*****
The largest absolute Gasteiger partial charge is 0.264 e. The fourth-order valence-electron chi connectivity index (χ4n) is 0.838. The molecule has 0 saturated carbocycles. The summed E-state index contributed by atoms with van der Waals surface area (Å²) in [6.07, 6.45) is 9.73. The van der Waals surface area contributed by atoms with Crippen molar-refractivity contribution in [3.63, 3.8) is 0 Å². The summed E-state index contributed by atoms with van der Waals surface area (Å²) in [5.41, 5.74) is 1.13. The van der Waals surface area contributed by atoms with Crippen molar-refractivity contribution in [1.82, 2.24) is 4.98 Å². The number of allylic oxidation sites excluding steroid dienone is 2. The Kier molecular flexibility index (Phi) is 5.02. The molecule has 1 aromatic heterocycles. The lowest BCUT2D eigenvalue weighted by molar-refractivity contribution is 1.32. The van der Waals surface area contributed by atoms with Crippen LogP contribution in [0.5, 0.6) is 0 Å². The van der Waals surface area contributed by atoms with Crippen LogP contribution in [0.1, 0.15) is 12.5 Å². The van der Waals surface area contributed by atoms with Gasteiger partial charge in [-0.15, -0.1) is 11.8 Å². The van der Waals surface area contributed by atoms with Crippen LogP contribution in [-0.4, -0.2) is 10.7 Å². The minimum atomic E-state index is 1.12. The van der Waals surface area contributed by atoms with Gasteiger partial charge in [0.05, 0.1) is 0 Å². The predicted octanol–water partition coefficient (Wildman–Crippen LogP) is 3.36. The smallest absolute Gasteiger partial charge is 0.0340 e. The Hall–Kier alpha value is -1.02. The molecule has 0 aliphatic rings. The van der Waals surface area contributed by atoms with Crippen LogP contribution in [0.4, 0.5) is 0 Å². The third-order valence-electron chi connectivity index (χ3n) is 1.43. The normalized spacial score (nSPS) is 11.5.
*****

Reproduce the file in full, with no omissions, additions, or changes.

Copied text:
The largest absolute Gasteiger partial charge is 0.264 e. The fourth-order valence-electron chi connectivity index (χ4n) is 0.838. The molecule has 0 saturated carbocycles. The summed E-state index contributed by atoms with van der Waals surface area (Å²) in [6.07, 6.45) is 9.73. The van der Waals surface area contributed by atoms with Crippen molar-refractivity contribution in [3.63, 3.8) is 0 Å². The summed E-state index contributed by atoms with van der Waals surface area (Å²) in [5.41, 5.74) is 1.13. The van der Waals surface area contributed by atoms with Crippen molar-refractivity contribution in [1.82, 2.24) is 4.98 Å². The number of allylic oxidation sites excluding steroid dienone is 2. The Kier molecular flexibility index (Phi) is 5.02. The molecule has 1 aromatic heterocycles. The lowest BCUT2D eigenvalue weighted by molar-refractivity contribution is 1.32. The van der Waals surface area contributed by atoms with Crippen LogP contribution in [0.5, 0.6) is 0 Å². The van der Waals surface area contributed by atoms with Crippen LogP contribution in [0.1, 0.15) is 12.5 Å². The van der Waals surface area contributed by atoms with Gasteiger partial charge in [-0.15, -0.1) is 11.8 Å². The van der Waals surface area contributed by atoms with Crippen LogP contribution in [-0.4, -0.2) is 10.7 Å². The minimum atomic E-state index is 1.12. The van der Waals surface area contributed by atoms with Gasteiger partial charge in [0.05, 0.1) is 0 Å². The predicted octanol–water partition coefficient (Wildman–Crippen LogP) is 3.36. The smallest absolute Gasteiger partial charge is 0.0340 e. The Hall–Kier alpha value is -1.02. The molecule has 0 aliphatic rings. The van der Waals surface area contributed by atoms with Crippen LogP contribution in [0.4, 0.5) is 0 Å². The third-order valence-electron chi connectivity index (χ3n) is 1.43. The normalized spacial score (nSPS) is 11.5.